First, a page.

Last modified on 27 November 2005, at 22:57

Help:Editing FAQ

This page is meant to accompany Help:Editing.

These questions and answers have been culled from some of the talk pages of the various editing-related Help: pages. If you see a useful answer there or anywhere else, please add it here.

EditingEdit

Q: Can I link to a specific section header if there are multiple section headers of the same name? If so, how?Edit

A: Yes, you can. Each section header, regardless of size or depth, has a number corresponding to how many times that header's name has already appeared on the page. The number is "1" for the very first instance, "2" for the next, "3" for the next, and so on. You can link to each header just like a normal header, but using that number after the header's name (i.e. if there are three headers named "Foo," then the first can be linked to like so: [[#Foo 1]], the second. [[#Foo 2]], and the third, [[#Foo 3]]). Using the number "1" for the first header is generally superfluous, as the software will automatically link to the first header without using the number (i.e. [[Foo]]). If you don't want the number to show, then you have to use a piped link (e.g. [[Foo 2|Foo]]).

If you don't how many times a given header has already appeared on a page (and thus the number to use), there are two ways to find out.

  1. Use the table of contents.
    If a table of contents appears on the page, click on the header whom you wish to link to. The page will jump to that header. Now, look at the URL. At the end, it will show the ID of the header in question. An example of a URL who has just been linked to a header, whose name has already appeared twice (and so is the third instance), and whose name is "Foo:"
    http://meta.wikimedia.org/wiki/Example_article#Foo_3
    The header link at the end of the URL shows that to link to this header, you would use [[#Foo 3]].
  2. Look at the source.
    While looking at the source, first find the section you're looking for, and then look at its ID tags. It will show the number in that tag. An example for a header, whose name has already appeared once (and so is the second instance), and whose name is "Foo:"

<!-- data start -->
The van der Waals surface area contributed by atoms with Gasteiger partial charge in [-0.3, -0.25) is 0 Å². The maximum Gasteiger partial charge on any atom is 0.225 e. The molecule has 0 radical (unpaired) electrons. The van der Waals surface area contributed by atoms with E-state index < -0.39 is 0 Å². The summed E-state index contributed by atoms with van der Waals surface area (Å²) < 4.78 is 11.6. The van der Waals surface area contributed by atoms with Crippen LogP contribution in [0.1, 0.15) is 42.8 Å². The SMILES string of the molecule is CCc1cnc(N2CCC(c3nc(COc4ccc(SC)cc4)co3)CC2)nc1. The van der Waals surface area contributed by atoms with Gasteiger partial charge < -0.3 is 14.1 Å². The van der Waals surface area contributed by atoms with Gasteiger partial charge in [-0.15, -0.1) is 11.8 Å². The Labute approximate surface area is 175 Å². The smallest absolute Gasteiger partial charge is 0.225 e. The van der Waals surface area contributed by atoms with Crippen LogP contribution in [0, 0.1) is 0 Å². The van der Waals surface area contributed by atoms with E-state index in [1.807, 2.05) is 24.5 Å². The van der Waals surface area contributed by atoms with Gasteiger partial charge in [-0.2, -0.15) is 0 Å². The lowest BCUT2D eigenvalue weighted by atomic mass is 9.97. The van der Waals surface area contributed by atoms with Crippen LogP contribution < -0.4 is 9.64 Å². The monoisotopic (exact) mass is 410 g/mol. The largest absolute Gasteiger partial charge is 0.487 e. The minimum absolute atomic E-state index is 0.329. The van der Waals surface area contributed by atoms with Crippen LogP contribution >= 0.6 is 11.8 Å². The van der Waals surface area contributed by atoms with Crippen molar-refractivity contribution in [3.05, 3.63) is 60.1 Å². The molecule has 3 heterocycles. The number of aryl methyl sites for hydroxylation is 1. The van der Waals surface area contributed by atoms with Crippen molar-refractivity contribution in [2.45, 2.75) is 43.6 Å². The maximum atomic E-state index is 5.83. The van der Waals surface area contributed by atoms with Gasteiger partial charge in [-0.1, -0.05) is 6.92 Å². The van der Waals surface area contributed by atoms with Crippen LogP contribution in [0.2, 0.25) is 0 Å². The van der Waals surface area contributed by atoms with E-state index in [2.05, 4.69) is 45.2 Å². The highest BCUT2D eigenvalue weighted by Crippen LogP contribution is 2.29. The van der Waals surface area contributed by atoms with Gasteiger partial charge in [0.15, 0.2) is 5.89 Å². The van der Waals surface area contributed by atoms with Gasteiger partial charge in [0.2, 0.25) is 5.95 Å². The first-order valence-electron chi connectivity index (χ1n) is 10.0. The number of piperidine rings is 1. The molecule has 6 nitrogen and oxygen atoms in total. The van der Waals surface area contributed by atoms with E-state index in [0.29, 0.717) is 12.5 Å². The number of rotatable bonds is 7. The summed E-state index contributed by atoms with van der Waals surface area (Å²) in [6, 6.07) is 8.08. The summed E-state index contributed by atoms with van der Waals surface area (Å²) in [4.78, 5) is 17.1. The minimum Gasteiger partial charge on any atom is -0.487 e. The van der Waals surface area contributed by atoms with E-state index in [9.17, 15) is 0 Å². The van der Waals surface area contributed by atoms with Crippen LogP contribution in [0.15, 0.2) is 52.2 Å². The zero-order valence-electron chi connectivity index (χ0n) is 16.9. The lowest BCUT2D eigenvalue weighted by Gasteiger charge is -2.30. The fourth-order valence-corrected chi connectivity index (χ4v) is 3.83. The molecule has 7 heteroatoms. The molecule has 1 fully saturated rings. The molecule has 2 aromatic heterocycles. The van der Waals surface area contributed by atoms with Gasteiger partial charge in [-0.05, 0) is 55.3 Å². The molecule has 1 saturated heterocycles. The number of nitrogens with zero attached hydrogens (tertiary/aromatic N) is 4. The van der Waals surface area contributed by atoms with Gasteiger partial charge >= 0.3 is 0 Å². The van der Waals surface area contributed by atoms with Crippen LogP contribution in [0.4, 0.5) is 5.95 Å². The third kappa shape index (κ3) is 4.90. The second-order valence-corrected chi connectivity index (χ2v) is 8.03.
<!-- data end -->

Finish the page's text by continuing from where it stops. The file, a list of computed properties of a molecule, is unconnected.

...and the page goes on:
<p><a name="Foo_2" id="Foo_2"></a></p>
    <h3>Foo</h3>
    The ID and name tags (the ones that say "a name=" and "id=") show that this header can be linked to with [[#Foo 2]].

MiscellaneousEdit

Q: How do I archive my User Page?Edit

A: Four possibilities are:

  1. move talk page to page like User:a/b (history is now in this archive)
  2. move page contents to such a page (history is still in the regular talk page)
  3. just delete content (it is still in the history, but one can less easily search in that text) -- Patrick 14:32, 24 Jun 2005 (UTC)
  4. Use a link to an earlier version of the page in its history. It does not require creating "sub pages" for archives. You can see an example at wikibooks:Talk:Wikijunior_Solar_System/Solar_System.
    • Click on the history tab
      • Click on the first version listed there
      • Copy the URL from the address bar. Let's say it is http://meta.wikimedia.org/w/index.php?User_talk:a&oldid=12345
    • Edit your talk page.
      • Delete all the stuff you want to remove from the current version of your talk page.
      • Link to the archive version as [http://meta.wikimedia.org/w/index.php?User_talk:a&oldid=12345 Sept 2005 archive]
      • Save the new version of your page.

Q: Can I put preformatted text inside a numbered list?Edit

A: Yes, if you use the HTML <ol> and <li> tags and the <pre> tag like this:

  1. one
  2. two
    here are a couple lines
    of preformatted text
    
  3. and the numbering
  4. does not start over
<nowiki>
<ol>
<li>one</li>
<li>two
<pre>
here are a couple lines
of preformatted text
  • and the numbering
  • does not start over
  • </nowiki>

TablesEdit

Q: Can I make transparent borders and rules on a table?Edit

A: Yes.

That's a tough one because there is no "cellborder" directive for the table style. You can play with the BORDER and RULE attributes of table, but it seems that you cannot rely upon your browser to interpret that stuff the way you want it.
I think the easiest way to write this is using wiki table notation with a different background for the table and for each row.
abc def ghi
jkl mno pqr
{|style="background:white"
|- style="background:lightgrey;"
| abc || def ||ghi
|- style="background:lightgrey;"
| jkl || mno || pqr
|}